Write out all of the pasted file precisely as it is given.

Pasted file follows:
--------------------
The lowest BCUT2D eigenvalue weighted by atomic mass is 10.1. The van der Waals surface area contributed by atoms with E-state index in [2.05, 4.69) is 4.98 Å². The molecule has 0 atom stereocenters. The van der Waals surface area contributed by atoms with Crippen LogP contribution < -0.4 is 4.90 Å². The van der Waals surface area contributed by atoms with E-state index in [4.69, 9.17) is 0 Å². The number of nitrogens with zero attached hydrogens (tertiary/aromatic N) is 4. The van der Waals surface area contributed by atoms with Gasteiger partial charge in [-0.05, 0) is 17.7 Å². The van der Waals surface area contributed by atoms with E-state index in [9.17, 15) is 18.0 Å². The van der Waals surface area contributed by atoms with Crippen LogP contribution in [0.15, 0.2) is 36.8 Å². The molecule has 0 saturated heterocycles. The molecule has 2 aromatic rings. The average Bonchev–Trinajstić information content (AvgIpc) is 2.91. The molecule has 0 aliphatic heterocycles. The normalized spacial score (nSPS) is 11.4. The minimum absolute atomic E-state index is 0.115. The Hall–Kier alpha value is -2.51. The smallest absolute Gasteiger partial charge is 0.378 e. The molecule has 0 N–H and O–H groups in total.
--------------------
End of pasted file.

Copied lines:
The lowest BCUT2D eigenvalue weighted by atomic mass is 10.1. The van der Waals surface area contributed by atoms with E-state index in [2.05, 4.69) is 4.98 Å². The molecule has 0 atom stereocenters. The van der Waals surface area contributed by atoms with Crippen LogP contribution < -0.4 is 4.90 Å². The van der Waals surface area contributed by atoms with E-state index in [4.69, 9.17) is 0 Å². The number of nitrogens with zero attached hydrogens (tertiary/aromatic N) is 4. The van der Waals surface area contributed by atoms with Gasteiger partial charge in [-0.05, 0) is 17.7 Å². The van der Waals surface area contributed by atoms with E-state index in [9.17, 15) is 18.0 Å². The van der Waals surface area contributed by atoms with Crippen LogP contribution in [0.15, 0.2) is 36.8 Å². The molecule has 0 saturated heterocycles. The molecule has 2 aromatic rings. The average Bonchev–Trinajstić information content (AvgIpc) is 2.91. The molecule has 0 aliphatic heterocycles. The normalized spacial score (nSPS) is 11.4. The minimum absolute atomic E-state index is 0.115. The Hall–Kier alpha value is -2.51. The smallest absolute Gasteiger partial charge is 0.378 e. The molecule has 0 N–H and O–H groups in total.